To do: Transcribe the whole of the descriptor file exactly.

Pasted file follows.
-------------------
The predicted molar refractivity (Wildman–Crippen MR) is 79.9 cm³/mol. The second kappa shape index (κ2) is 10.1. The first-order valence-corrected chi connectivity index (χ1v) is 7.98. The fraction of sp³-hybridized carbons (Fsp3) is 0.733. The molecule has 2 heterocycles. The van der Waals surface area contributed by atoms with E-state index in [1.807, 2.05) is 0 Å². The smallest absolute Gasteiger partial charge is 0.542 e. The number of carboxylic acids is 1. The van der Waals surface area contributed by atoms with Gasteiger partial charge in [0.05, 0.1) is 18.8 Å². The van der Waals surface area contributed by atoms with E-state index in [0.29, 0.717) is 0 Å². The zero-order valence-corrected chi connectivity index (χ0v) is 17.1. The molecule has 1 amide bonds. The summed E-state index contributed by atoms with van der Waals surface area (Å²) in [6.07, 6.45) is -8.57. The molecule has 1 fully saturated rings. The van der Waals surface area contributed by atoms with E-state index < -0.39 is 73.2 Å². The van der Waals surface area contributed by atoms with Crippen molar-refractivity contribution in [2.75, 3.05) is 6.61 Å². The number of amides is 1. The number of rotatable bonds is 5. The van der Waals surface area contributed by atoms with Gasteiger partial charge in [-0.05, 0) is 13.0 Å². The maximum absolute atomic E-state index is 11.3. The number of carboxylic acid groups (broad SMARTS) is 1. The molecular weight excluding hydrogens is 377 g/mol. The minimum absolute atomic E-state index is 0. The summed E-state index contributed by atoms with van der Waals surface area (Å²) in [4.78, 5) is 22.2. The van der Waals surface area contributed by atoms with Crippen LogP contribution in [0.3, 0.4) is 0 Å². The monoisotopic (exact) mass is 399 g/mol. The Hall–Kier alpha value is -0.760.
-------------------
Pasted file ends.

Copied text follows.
The predicted molar refractivity (Wildman–Crippen MR) is 79.9 cm³/mol. The second kappa shape index (κ2) is 10.1. The first-order valence-corrected chi connectivity index (χ1v) is 7.98. The fraction of sp³-hybridized carbons (Fsp3) is 0.733. The molecule has 2 heterocycles. The van der Waals surface area contributed by atoms with E-state index in [1.807, 2.05) is 0 Å². The smallest absolute Gasteiger partial charge is 0.542 e. The number of carboxylic acids is 1. The van der Waals surface area contributed by atoms with Gasteiger partial charge in [0.05, 0.1) is 18.8 Å². The van der Waals surface area contributed by atoms with E-state index in [0.29, 0.717) is 0 Å². The zero-order valence-corrected chi connectivity index (χ0v) is 17.1. The molecule has 1 amide bonds. The summed E-state index contributed by atoms with van der Waals surface area (Å²) in [6.07, 6.45) is -8.57. The molecule has 1 fully saturated rings. The van der Waals surface area contributed by atoms with E-state index < -0.39 is 73.2 Å². The van der Waals surface area contributed by atoms with Crippen molar-refractivity contribution in [2.75, 3.05) is 6.61 Å². The number of amides is 1. The number of rotatable bonds is 5. The van der Waals surface area contributed by atoms with Gasteiger partial charge in [-0.05, 0) is 13.0 Å². The maximum absolute atomic E-state index is 11.3. The number of carboxylic acid groups (broad SMARTS) is 1. The molecular weight excluding hydrogens is 377 g/mol. The minimum absolute atomic E-state index is 0. The summed E-state index contributed by atoms with van der Waals surface area (Å²) in [4.78, 5) is 22.2. The van der Waals surface area contributed by atoms with Crippen LogP contribution in [0.3, 0.4) is 0 Å². The monoisotopic (exact) mass is 399 g/mol. The Hall–Kier alpha value is -0.760.